Despite the limited " media buzz" in truth, there was little in the way of technical advances difference between the two.

The 180's W120 (41 kW; 55 hp ) engine was slightly bigger but still used the old cylinder-heating, although with its performance considerably enhanced after being fitted with side valves.

The 180, the first Mercedes based on a monocoque-bodied design, was initially available only with a petrol engine, although the ever-popular option of diesel was soon to follow.

With feedback flying into Mercedes-Benz that the 180 was still underpowered, the company wasted little time in introducing a more powerful engine, the inline-four cylinder W136.

The W136 engine provided sufficient power to make the 180 a more attractive proposition, with the car remaining in production well into the early Sixties.

The 180's stablemate, the 190, made its tentative debut at the 1954 New York Auto Show.

In prototype format only, the 190 enjoyed such a positive reception that Mercedes wasted little time in putting the model into production during the 1955 production season.

The Mercedes-Benz 190 was the first model from the Stuttgart auto giant to have its four-cylinder engine fitted to have overhead valves with an overhead camshaft.

The 190 version was also available as a three-seater convertible.

Often referred to as "Pontoons" because of their boat like shape. the 180-190 pair were the mainstay of Mercedes' lineup during their production runs. Between 1953 and 1959, the Pontoons made up for well over half of the company's production output.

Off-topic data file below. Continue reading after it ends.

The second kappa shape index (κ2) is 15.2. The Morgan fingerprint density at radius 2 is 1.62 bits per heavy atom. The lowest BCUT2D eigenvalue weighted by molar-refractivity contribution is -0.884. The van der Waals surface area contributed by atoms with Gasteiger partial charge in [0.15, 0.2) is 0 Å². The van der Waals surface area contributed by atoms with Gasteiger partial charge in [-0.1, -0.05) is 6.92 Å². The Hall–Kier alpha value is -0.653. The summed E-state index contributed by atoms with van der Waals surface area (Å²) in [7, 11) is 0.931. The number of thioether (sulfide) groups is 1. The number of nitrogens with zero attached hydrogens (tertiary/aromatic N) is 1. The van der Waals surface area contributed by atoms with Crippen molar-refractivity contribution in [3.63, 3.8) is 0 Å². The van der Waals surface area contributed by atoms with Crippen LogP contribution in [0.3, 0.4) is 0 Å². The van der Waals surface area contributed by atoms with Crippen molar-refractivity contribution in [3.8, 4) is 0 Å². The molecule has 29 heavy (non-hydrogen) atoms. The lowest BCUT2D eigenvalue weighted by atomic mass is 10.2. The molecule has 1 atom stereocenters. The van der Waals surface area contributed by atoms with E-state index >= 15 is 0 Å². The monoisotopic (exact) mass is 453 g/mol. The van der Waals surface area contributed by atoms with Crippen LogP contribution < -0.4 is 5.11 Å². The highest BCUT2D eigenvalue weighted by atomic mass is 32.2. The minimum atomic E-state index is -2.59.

One of the driving forces of the 190's success was their entry into the US market. Much of the credit for Mercedes gaining a toehold on the unlimited US market of the needs to go leading distributor Max Hoffman.

Born in Austria, Hoffman had moved to the United States where he established a succesful business as a major importer of European cars .

Los Angeles-based Hoffman, who had extensive knowledge of the US market, suggested to Mercedes that if they came up with a 1.9-litre version of the 300 Sports Lightweight (SL) could appeal to a broader market.

In other words, first time buyers with a limited budget.

Hoffman's intuition proved to be spot on, and the 190 SL turned out to be the car that would put Mercedes on the map in the United States.

With a much smaller engine than the 300 SL, the 190SL was hardly sluggish, with good acceleration and first-class fuel economy.

The primary factor was that the 300SL cost almost double than the 190 SL. Thanks to that advantage, among many others, the Mercedes Benz 190 SL convertible roadster sold nearly 26,000 models during its eight-year production run.

Together the " Pontoons " played a significant part in helping Mercedes-Benz to float their way through the Fifties as well as easing the company's entry into the Sixties at a much higher rate of knots.

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